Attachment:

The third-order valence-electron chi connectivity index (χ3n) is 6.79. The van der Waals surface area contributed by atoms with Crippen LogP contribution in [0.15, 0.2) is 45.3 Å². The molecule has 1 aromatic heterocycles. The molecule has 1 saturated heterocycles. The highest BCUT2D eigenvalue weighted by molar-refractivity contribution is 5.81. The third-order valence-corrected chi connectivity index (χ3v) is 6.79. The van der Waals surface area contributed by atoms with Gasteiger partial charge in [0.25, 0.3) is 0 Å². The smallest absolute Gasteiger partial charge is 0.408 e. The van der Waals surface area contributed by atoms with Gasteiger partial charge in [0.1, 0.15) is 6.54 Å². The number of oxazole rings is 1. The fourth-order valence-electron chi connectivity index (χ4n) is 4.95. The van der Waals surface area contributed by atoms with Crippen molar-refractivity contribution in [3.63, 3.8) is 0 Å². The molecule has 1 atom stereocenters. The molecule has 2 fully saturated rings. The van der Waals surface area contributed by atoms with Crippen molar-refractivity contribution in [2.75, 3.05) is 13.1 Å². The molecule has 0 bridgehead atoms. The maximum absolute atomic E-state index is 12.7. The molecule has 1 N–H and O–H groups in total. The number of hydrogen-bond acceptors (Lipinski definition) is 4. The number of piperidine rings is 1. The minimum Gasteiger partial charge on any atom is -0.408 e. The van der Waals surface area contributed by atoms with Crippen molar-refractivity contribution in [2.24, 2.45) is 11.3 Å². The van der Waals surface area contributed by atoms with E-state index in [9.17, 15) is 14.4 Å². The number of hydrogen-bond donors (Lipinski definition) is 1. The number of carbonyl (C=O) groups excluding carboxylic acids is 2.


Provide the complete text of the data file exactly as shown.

The third-order valence-electron chi connectivity index (χ3n) is 6.79. The van der Waals surface area contributed by atoms with Crippen LogP contribution in [0.15, 0.2) is 45.3 Å². The molecule has 1 aromatic heterocycles. The molecule has 1 saturated heterocycles. The highest BCUT2D eigenvalue weighted by molar-refractivity contribution is 5.81. The third-order valence-corrected chi connectivity index (χ3v) is 6.79. The van der Waals surface area contributed by atoms with Gasteiger partial charge in [0.25, 0.3) is 0 Å². The smallest absolute Gasteiger partial charge is 0.408 e. The van der Waals surface area contributed by atoms with Gasteiger partial charge in [0.1, 0.15) is 6.54 Å². The number of oxazole rings is 1. The fourth-order valence-electron chi connectivity index (χ4n) is 4.95. The van der Waals surface area contributed by atoms with Crippen molar-refractivity contribution in [3.63, 3.8) is 0 Å². The molecule has 1 atom stereocenters. The molecule has 2 fully saturated rings. The van der Waals surface area contributed by atoms with Crippen molar-refractivity contribution in [2.75, 3.05) is 13.1 Å². The molecule has 0 bridgehead atoms. The maximum absolute atomic E-state index is 12.7. The molecule has 1 N–H and O–H groups in total. The number of hydrogen-bond acceptors (Lipinski definition) is 4. The number of piperidine rings is 1. The minimum Gasteiger partial charge on any atom is -0.408 e. The van der Waals surface area contributed by atoms with Crippen molar-refractivity contribution in [2.24, 2.45) is 11.3 Å². The van der Waals surface area contributed by atoms with E-state index in [9.17, 15) is 14.4 Å². The number of hydrogen-bond donors (Lipinski definition) is 1. The number of carbonyl (C=O) groups excluding carboxylic acids is 2.